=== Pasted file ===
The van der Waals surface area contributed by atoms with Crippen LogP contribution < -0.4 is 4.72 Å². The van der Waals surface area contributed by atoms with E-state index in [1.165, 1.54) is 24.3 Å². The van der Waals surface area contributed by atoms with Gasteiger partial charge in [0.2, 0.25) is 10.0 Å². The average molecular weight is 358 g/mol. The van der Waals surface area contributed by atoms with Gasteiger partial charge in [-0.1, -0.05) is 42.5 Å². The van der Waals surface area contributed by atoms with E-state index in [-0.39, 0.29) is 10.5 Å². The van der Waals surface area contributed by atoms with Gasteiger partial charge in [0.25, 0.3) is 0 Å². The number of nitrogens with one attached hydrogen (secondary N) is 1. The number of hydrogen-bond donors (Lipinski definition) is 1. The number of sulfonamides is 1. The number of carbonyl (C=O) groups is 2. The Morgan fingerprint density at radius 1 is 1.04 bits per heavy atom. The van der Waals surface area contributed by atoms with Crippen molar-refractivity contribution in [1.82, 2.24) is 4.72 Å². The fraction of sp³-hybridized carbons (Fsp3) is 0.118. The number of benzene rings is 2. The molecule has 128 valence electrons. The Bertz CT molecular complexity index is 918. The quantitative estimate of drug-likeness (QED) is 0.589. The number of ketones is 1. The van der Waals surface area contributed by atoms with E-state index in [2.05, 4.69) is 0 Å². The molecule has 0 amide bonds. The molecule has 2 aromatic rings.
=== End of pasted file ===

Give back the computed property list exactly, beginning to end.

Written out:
The van der Waals surface area contributed by atoms with Crippen LogP contribution < -0.4 is 4.72 Å². The van der Waals surface area contributed by atoms with E-state index in [1.165, 1.54) is 24.3 Å². The van der Waals surface area contributed by atoms with Gasteiger partial charge in [0.2, 0.25) is 10.0 Å². The average molecular weight is 358 g/mol. The van der Waals surface area contributed by atoms with Gasteiger partial charge in [-0.1, -0.05) is 42.5 Å². The van der Waals surface area contributed by atoms with E-state index in [-0.39, 0.29) is 10.5 Å². The van der Waals surface area contributed by atoms with Gasteiger partial charge in [0.25, 0.3) is 0 Å². The number of nitrogens with one attached hydrogen (secondary N) is 1. The number of hydrogen-bond donors (Lipinski definition) is 1. The number of sulfonamides is 1. The number of carbonyl (C=O) groups is 2. The Morgan fingerprint density at radius 1 is 1.04 bits per heavy atom. The van der Waals surface area contributed by atoms with Crippen molar-refractivity contribution in [1.82, 2.24) is 4.72 Å². The fraction of sp³-hybridized carbons (Fsp3) is 0.118. The number of benzene rings is 2. The molecule has 128 valence electrons. The Bertz CT molecular complexity index is 918. The quantitative estimate of drug-likeness (QED) is 0.589. The number of ketones is 1. The van der Waals surface area contributed by atoms with E-state index in [2.05, 4.69) is 0 Å². The molecule has 0 amide bonds. The molecule has 2 aromatic rings.